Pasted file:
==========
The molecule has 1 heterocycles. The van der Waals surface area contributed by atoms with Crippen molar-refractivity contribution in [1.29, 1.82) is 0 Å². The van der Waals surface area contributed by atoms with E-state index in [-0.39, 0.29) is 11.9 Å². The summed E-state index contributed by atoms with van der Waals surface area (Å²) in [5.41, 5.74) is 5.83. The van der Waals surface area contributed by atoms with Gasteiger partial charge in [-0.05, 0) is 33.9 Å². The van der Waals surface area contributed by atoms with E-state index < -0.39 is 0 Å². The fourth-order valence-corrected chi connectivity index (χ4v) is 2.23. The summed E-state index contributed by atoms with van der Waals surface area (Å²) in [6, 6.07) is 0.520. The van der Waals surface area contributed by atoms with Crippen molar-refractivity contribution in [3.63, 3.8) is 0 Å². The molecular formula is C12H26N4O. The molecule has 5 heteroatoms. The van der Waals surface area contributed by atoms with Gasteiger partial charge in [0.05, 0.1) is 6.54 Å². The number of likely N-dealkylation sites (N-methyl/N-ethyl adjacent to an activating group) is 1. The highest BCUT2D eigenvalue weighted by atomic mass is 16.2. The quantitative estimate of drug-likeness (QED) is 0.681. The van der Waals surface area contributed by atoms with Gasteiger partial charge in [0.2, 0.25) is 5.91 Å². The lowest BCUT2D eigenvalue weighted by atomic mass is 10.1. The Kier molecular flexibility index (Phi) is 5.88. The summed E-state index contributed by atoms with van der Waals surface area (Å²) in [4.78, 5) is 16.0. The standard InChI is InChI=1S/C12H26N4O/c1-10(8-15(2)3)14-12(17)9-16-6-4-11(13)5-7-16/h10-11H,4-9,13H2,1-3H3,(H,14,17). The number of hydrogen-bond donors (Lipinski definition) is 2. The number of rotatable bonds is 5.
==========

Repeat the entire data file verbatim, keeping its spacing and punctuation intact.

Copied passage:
The molecule has 1 heterocycles. The van der Waals surface area contributed by atoms with Crippen molar-refractivity contribution in [1.29, 1.82) is 0 Å². The van der Waals surface area contributed by atoms with E-state index in [-0.39, 0.29) is 11.9 Å². The summed E-state index contributed by atoms with van der Waals surface area (Å²) in [5.41, 5.74) is 5.83. The van der Waals surface area contributed by atoms with Gasteiger partial charge in [-0.05, 0) is 33.9 Å². The van der Waals surface area contributed by atoms with E-state index < -0.39 is 0 Å². The fourth-order valence-corrected chi connectivity index (χ4v) is 2.23. The summed E-state index contributed by atoms with van der Waals surface area (Å²) in [6, 6.07) is 0.520. The van der Waals surface area contributed by atoms with Crippen molar-refractivity contribution in [3.63, 3.8) is 0 Å². The molecular formula is C12H26N4O. The molecule has 5 heteroatoms. The van der Waals surface area contributed by atoms with Gasteiger partial charge in [0.05, 0.1) is 6.54 Å². The number of likely N-dealkylation sites (N-methyl/N-ethyl adjacent to an activating group) is 1. The highest BCUT2D eigenvalue weighted by atomic mass is 16.2. The quantitative estimate of drug-likeness (QED) is 0.681. The van der Waals surface area contributed by atoms with Gasteiger partial charge in [0.2, 0.25) is 5.91 Å². The lowest BCUT2D eigenvalue weighted by atomic mass is 10.1. The Kier molecular flexibility index (Phi) is 5.88. The summed E-state index contributed by atoms with van der Waals surface area (Å²) in [4.78, 5) is 16.0. The standard InChI is InChI=1S/C12H26N4O/c1-10(8-15(2)3)14-12(17)9-16-6-4-11(13)5-7-16/h10-11H,4-9,13H2,1-3H3,(H,14,17). The number of hydrogen-bond donors (Lipinski definition) is 2. The number of rotatable bonds is 5.